Background & aims: It has recently been reported that anti-inflammatory lipid mediators are increased in the late phase of acute inflammation, whereas proinflammatory lipid mediators are regulated at the initiation of inflammation. The purpose of this study was to evaluate changes of hepatic lipid mediators due to high-fat diet (HFD) feeding in endotoxemic rats. Methods: Male Wistar rats were fed either HFD or control diet for 12 weeks, and were then killed 0, 1.5, and 6h after lipopolysaccharide (LPS) injection. Analyses included lipidomics assessment of mediators using liquid chromatography-electrospray ionization/multi-stage mass spectrometry; measuring expression of hepatic polyunsaturated fatty acid (PUFA)-oxidizing enzyme, tumor necrosis factor (TNF)-α, interleukin (IL)-6, and inducible nitric oxide synthase mRNA levels; blood biochemical tests; and liver histology. Results: HFD feeding worsened liver injury, increased expression of TNF-α and IL-6 mRNA, and increased oxidative stress after LPS injection. PUFA-oxidizing enzymes were higher in HFD-fed rats after LPS injection. The proinflammatory prostaglandin (PG)E2 and thromboxane B2 were increased 1.5h after LPS injection, and had decreased by 6h in HFD-fed rats. In contrast, potent pro-resolving resolvins derived from eicosapentaenoic acid and docosahexaenoic acid were not detected, but anti-inflammatory epoxyeicosatrienoic acids, lipoxin A4, and 15-deoxy-PGJ2 were increased after LPS injection in HFD-fed rats. Conclusions: HFD feeding for 12 weeks enhanced proinflammatory lipid mediators 1.5h after LPS injection suggesting relation to liver injury.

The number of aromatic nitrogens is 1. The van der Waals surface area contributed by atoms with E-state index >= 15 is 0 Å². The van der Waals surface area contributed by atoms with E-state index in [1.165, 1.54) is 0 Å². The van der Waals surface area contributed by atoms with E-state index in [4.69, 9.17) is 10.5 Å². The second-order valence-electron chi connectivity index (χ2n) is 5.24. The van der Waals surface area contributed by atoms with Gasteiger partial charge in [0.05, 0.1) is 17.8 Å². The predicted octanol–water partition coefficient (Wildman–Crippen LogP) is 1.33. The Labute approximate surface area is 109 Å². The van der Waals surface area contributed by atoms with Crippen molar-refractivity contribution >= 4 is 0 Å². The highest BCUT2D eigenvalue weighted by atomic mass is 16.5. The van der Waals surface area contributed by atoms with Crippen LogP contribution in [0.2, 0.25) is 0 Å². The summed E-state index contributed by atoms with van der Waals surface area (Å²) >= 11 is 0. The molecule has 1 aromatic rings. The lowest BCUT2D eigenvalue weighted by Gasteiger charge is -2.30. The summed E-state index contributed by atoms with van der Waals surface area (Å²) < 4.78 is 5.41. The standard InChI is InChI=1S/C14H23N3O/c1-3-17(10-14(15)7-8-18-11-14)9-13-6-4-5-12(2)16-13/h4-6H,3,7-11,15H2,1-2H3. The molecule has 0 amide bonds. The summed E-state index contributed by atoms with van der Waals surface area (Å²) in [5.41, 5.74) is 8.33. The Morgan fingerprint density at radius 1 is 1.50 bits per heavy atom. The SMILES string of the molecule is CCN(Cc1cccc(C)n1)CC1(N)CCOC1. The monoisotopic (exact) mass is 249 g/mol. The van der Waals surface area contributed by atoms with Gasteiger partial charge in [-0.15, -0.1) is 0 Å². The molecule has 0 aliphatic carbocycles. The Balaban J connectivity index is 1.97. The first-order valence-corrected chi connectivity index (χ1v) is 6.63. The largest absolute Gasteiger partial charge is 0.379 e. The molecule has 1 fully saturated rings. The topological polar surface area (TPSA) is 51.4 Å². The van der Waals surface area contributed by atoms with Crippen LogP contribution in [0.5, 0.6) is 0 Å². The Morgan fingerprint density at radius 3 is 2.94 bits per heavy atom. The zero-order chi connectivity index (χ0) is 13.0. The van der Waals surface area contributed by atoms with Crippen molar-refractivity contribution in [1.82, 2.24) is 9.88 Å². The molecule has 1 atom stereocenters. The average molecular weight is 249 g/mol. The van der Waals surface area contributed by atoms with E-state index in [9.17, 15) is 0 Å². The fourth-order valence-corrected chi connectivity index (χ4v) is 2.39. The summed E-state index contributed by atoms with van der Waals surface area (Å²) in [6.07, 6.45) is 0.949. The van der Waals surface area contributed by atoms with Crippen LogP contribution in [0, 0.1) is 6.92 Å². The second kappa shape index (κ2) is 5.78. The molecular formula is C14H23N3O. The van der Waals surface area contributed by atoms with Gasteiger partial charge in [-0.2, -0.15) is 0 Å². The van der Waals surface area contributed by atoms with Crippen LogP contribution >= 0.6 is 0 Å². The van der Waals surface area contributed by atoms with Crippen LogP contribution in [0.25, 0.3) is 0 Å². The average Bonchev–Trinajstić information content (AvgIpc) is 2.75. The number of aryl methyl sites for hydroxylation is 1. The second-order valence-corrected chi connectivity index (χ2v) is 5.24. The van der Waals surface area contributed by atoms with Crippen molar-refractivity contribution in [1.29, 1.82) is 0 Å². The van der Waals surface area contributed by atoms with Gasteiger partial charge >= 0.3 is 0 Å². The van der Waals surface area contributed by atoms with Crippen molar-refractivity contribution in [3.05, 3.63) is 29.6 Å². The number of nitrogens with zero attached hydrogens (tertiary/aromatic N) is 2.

- High-fat diet
- Lipid mediator
ASJC Scopus subject areas
- Nutrition and Dietetics
- Critical Care and Intensive Care Medicine